Variable Sunbird’s nectar-thieving shenanigans exposed

2009 July 25

NAIROBI, KENYA — This morning, I watched a spectacular male Variable Sunbird (Cinnyris venustus) feeding on the garlic vine (Mansoa alliacea) that’s blooming in our back garden.


But I noticed something odd. The sunbird, a nectivorous species, was visiting the base of each flower in turn:


The garlic vine (named for the odor emitted by its leaves when broken) is an ornamental plant introduced from the Neotropics. It’s in the family Bignoniaceae, which also includes Catalpa and the North American trumpet vine, Campsis radicans. Like the latter species, this plant has long, tubular flowers, and the Variable Sunbird (despite its elongated bill and long tongue) can’t possibly reach the nectar inside.

At least, not through the front door. But this is a clever bird — just look at that glint in his eye:


The bird was slipping his bill beneath the flower’s calyx and piercing the base of the corolla. Then, presumably, he could easily reach the nectar with his specialized tongue.


This behavior is called nectar thievery or nectar robbing because the plant may not get pollinated when its reproductive structures are bypassed in this way. (But see Are nectar robbers cheaters or mutualists?) Various sunbird species are known to engage in this behavior when needed (see, for example, the mention in Jewels of the bird kingdom from a newspaper in India), and of course the Neotropical flowerpiercers have specially hooked upper mandibles that let them specialize in a life of nectar thieving.

This next shot isn’t great, but it shows the Variable Sunbird’s threadlike tongue.


I went back later to examine the flowers and found tiny slits, the edges of which had started to brown:



Related posts:

  1. Variable Sunbirds feeding Klaas’s Cuckoo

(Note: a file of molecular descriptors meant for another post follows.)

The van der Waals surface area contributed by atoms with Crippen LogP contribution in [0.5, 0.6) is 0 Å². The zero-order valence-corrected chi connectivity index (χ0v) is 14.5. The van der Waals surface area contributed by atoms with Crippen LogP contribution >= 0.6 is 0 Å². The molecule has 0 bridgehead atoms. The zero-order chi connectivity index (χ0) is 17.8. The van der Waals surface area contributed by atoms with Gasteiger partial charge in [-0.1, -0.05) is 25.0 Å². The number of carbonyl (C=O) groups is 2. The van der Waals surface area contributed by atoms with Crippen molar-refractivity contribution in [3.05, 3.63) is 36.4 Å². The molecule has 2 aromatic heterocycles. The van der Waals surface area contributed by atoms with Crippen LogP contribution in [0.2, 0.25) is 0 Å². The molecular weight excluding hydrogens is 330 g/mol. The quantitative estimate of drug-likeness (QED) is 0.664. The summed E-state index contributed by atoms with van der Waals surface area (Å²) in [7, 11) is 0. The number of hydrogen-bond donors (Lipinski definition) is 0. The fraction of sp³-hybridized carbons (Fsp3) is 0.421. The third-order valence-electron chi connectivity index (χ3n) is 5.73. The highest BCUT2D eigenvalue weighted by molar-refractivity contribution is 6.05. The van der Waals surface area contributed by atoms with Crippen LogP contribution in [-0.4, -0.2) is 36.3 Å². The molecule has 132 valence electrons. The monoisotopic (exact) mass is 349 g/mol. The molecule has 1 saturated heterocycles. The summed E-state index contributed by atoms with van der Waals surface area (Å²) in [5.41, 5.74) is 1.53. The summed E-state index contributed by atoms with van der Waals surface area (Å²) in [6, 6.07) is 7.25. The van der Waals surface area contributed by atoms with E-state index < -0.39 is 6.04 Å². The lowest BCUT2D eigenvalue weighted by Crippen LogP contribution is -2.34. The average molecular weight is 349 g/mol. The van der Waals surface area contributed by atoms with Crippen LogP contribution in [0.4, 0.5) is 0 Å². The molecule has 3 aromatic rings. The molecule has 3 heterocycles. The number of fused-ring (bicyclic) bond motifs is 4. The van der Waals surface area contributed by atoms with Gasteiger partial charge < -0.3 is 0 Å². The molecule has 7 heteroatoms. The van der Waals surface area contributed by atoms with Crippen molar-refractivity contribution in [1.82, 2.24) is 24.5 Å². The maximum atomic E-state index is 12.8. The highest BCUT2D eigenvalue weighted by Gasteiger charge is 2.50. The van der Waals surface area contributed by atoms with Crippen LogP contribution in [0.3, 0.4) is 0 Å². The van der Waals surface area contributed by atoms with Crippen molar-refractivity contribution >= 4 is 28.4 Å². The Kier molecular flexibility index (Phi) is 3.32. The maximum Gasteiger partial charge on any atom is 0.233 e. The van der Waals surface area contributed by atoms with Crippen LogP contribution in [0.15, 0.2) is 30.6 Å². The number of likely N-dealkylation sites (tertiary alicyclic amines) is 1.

2. Variable Sunbird, Cinnyris venustus
  3. Flycatchers in Nairobi
  4. Sword-billed Hummingbird, Ensifera ensifera
7 Responses
  1. July 25, 2009

    Great shots of a beautiful bird. Lucky that you saw the nectar thievery as it happened.

  2. thainamu permalink
    July 25, 2009

    The internet connection is so bad here in Addis that I can’t see your photos, but my son and I were just discussing this behavior of sunbirds a couple days ago when we observed it while we were at Lake Langano. I had no idea that there was a special name for it. :-) I’ve seen three species of sunbirds while here.

  3. Chivis permalink
    July 25, 2009

    I’m jealous! So nice you could see that. And thanks for sharing it with the rest of us who can’t be there. Good pics of a gorgeous bird.

  4. July 26, 2009

    A gorgeous bird and fabulous shots! Quite a LOVELY little thief :)

  5. July 28, 2009

    I’ve always heard Sunbirds were the Old World equivalent to Hummingbirds. But I suppose they fill the Flowerpecker niche as well, then.


  6. Dave permalink
    August 3, 2009

    How neat. Thanks for the mini-article!

  7. Narendra bhagwat permalink
    September 5, 2012

    Yes, even I see that in my garden regularly in India.

Comments are closed.